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(53:24, Rock Indiana)
TRACK LIST: 1. Love Explosion 4:07 2. Save Me From Myself 3:07 3. Rise Above the Clouds 3:37 4. Radiant Future Days 5:27 5. Hearts on Fire 7:27 6. Breaking Out of This Cage 4:17 7. Not of This World 4:17 8. New Creation 6:17 9. Miracle Mile 3:07 10. Best Is Yet to Come 3:57 11. Street Called Straight 5:17 13. Love Is Alive 2:17 LINEUP: Jeremy – vocals; guitars, bass; Mellotron, keyboards Dave Dietrich – drums Todd Borsch – bass With Allison Gruner – cello
Prolusion. US composer and musician JEREMY is one of the more productive artists I have encountered over the years. With dozens of solo albums and a plethora of side projects of various kinds he tends to release or participate on several releases each and every year. "Love Explosion" dates back to 2012, and was released on the Spanish label Rock Indiana.
Analysis. Of the many genres Jeremy Morris has made a name for himself in, power pop and psychedelic rock are arguably the ones he is best known for. And when he opts for a title such as "Love Explosion" for a CD, you will kind of expect that the songs on such a production will cover either one or the other of those, at least if you are already familiar with Jeremy's musical exploits. As it turns out one might describe this disc as covering both styles, but also heading off into landscapes somewhat different in scope altogether. The opening five songs, with the gloriously catchy title track as the first, cover familiar grounds for existing fans of Jeremy. Acoustic guitars with plucked melodic overlays, firm and dominant drum patterns with some nifty sophisticated details and bass motifs supplementing the proceedings nicely and with some energy. Careful use of keyboards flavor the arrangements, as does a fairly liberal use of psychedelic oriented guitar soloing, occasionally given further emphasis by keyboards and the occasional Mellotron. With Jeremy's trademark and distinct vocals on top, with associations towards the likes of The Beatles and Electric Light Orchestra a nice summary of music and vocals both. Well made songs as is customary on just about every Jeremy album I have encountered so far, with title track Love Explosion being a clear highlight among these positive, vibrant compositions. Breaking Out of This Cage heralds a marked change however. Darker toned, aggressive and sporting quite a few rougher edges, this item is one that takes a sharp left turn into the realms of 80's garage rock, a genre I'm not that familiar with admittedly and where I'll usually namedrop the Australian band The Lime Spiders as far as associations go, as they like Jeremy on this track did include subtle psychedelic tinged flavorings to their escapades. The remaining tracks on "Love Explosion" don't continue in this vein however; instead, we're given a partial return to the material that opened this album. Somewhat less jubilant in scope however, somewhat less psychedelic as well, and with arrangements of a subtly more compact nature. Still with associations towards Electric Light Orchestra and The Beatles hovering around the overall sound, but at least for me I found these compositions to be somewhat closer to the likes of Tom Petty in overall sound. The differences are subtle, or perhaps come as a result of steadily becoming more familiar with this album as it unfolds, but my experience is that what is described as side 2 on this CD consists of material subtly more oriented towards classic pop-rock and subtly less towards psychedelic rock and what many tend to describe as power pop. This doesn't impact the quality of the material at hand however: all of these songs are just as charming and easy to like as those familiar with Jeremy as an artist have come to expect.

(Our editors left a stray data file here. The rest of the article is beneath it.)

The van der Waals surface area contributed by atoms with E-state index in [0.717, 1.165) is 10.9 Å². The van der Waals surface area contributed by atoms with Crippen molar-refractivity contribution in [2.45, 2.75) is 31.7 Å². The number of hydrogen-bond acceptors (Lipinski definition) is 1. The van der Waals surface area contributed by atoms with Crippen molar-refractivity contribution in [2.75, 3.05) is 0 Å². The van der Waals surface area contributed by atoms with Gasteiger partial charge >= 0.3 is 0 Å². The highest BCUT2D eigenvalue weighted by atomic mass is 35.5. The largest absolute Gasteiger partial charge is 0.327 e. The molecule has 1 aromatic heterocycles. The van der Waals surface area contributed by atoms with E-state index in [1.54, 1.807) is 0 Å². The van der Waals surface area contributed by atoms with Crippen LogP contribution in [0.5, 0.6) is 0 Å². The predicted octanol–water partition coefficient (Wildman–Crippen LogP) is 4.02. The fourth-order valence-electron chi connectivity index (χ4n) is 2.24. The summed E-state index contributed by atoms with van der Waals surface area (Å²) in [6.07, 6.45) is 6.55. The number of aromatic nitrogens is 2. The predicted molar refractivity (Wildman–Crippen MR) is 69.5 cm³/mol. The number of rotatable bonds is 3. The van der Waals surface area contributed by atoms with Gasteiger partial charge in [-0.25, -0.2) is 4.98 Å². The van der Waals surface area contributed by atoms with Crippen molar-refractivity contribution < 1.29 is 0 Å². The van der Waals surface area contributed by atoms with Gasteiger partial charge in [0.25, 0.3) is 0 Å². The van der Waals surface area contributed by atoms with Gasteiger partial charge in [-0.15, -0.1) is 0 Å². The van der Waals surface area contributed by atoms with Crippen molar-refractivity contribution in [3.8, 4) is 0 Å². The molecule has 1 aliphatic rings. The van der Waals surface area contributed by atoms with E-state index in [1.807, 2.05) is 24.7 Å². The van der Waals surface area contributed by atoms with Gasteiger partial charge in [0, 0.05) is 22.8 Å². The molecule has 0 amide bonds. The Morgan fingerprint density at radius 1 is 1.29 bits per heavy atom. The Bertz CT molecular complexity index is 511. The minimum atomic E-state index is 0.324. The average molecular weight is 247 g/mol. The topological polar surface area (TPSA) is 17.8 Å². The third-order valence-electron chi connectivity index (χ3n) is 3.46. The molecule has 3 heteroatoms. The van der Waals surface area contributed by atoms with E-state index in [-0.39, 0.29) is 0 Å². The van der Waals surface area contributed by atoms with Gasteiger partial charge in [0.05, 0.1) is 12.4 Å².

Conclusion. "Love Explosion" is an album of two halves and the odd one out, the first half staying put in a psychedelic rock and power pop oriented landscape and concluding with a garage rock inspired creation, while the second one transports us to landscapes with something more of a classic pop-rock oriented expression. Well made and well performed throughout, and I'd suspect that those who enjoy the likes of The Beatles, Electric Light Orchestra and Tom Petty should be something of a key audience, especially those who like all three of those.
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